Just in the last month, I have attended six weddings, and there’s three more to go before the year ends. It is the season of tying the knot, after all. And what to wear to which wedding is a hot-button concern again among men who need of a bit of guidance. But one need not excessively worry: the choices for dressing in these occasions have become so varied, and sticking to the traditional suit has become a thing of the past.
The attire in the invite says it all. And when in doubt, ask someone from the wedding party what is acceptable. If it can be helped: never upstage the groom. Below are a few more pointers, as well as ideas, whether you’re attending a swanky dinner reception or a barefoot afternoon beach ceremony.
When the invite calls for black tie
We went through this in one of our articles a few weeks back. Always opt to tie your tie—this is key. Clip-ons are for first communicants and you are a grown man. Opt for a midnight blue shawl collar jacket with black trousers. If you are more daring, wear a white dinner jacket—it creates a sense of polish. I like velvet, but it’s just too hot, even with the A/C on. Finally, wear patent leather shoes. You can go high end at the branded stores, or visit H&M and ZARA, both of which usually carry them for the holidays.
The Barong is perfect for black tie and formal. A nice piña barong, with cufflinks, paired with tuxedo pants and patent shoes should do the trick. I have begun to appreciate the elegance of a well made barong. It’s cool, light, and looks wonderful in photos. Cut well, it will be very slimming on the torso.
When the invite says formal
A wedding of this nature means a dark suit and tie. I would avoid a black suit, only because it reminds me of an undertaker. Grey, navy, pinstripe, single or double-breasted are smart options. For day-time weddings, even those that run up to cocktails, a lighter gray suit is good. Shoes for this is a matter of choice.
Blue suits with maroon shoes are acceptable. They also work well with grey suits. Velvet slippers are popular and are a good option. Belgian moccasins are fine. The best contender, however, is a pair of very buffed laced oxfords that you can wear with knee-length socks. This is most ideal. Keep the socks knee-length or wear none at all. A bit of skin that shows when you cross your legs is a personal pet peeve. I particularly like Prince Harry’s choice of color of late: a bluish grey which seems to do well day and night. Work with a tailor, and get it right. It won’t break the bank, I assure you.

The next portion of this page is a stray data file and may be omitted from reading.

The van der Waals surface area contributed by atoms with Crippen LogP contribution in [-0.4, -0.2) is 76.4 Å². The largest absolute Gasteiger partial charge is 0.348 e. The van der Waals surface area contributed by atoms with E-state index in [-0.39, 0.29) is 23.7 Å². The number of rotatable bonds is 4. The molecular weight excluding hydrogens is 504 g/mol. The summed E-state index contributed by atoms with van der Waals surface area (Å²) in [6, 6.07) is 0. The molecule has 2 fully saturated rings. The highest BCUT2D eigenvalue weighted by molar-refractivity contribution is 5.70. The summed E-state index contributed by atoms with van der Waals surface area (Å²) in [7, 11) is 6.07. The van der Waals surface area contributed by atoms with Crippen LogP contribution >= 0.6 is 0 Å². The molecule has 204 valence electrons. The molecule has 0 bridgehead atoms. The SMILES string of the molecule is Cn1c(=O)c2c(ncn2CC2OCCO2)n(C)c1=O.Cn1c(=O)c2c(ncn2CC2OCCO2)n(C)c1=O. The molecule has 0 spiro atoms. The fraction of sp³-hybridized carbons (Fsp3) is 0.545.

When the invite says semi-formal
Weddings aren’t what they used to be. A casual wedding calls for a lot of creativity. What drives me batty is when the entourage is made to dress like page boys or drug dealers. Just the other day, while waiting for the wedding we were to attend, I see grown guys leaving in braces, bowties, belts and beige trousers. I just imagined they were delivering the papers. But that being said, go for lighter shades like tan and shades of blue specially if there are activities outdoors. Keep to linen. This where you can invest in pieces and use them in different ways. But please avoid jeans, especially the ripped variety. Wear a nice pair of shades.
Whether its black tie, formal or semi-formal, suits are best accessorized with pocket squares, shirts made for cufflinks, and well-chosen ties. The formal suit requires a nice patterned silk tie, while the semi-formal can be left alone, without a tie at all. But a knitted tie always does the trick. At the formal and black tie occasions, keep the socks on (although I don’t care and I don’t wear), and for everything else, just be ready to show your mankles!
When it’s a destination wedding
This is where you go floral or white linen. Linen shirts allow you to show off your hard work on those abs and chest. Maybe experiment with a nice hat and a pair of shades. Trousers can be light, not really white (you are not the groom), and footwear can be nice espadrilles (I would avoid flip flops.) One of my favorite looks would be a nice linen double breasted jacket—with no lining—a fitted high collar shirt, knotted cufflinks, and a pair of fitted linen trousers. An ensemble of a good quality pique collar shirt, with a blazer, and striped linen pants are equally acceptable.
Accessories would be a hat, sunglasses, a bandana tied around the neck, and if you’re feeling like a Pitti peacock, a fan—but only in black, please.
As someone who has worn suits and blazers most of his professional life, I will always recommend that you prepare your wardrobe by investing with a tailor. Start with a good blue or gray suit, a handsome blazer, and a linen suit too. Although destination weddings are always the easiest to prepare for because there are a lot of choices off the rack.
Remember: a suit, be it for a wedding or a dinner with the boss, is always good to have in your armory. A well-fitting suit speaks a lot about your attention to detail, be it made in Kamuning, or by one of these fly-in tailors.
P.S. Make sure you bring a second handkerchief. We predict a lot of extra sweat.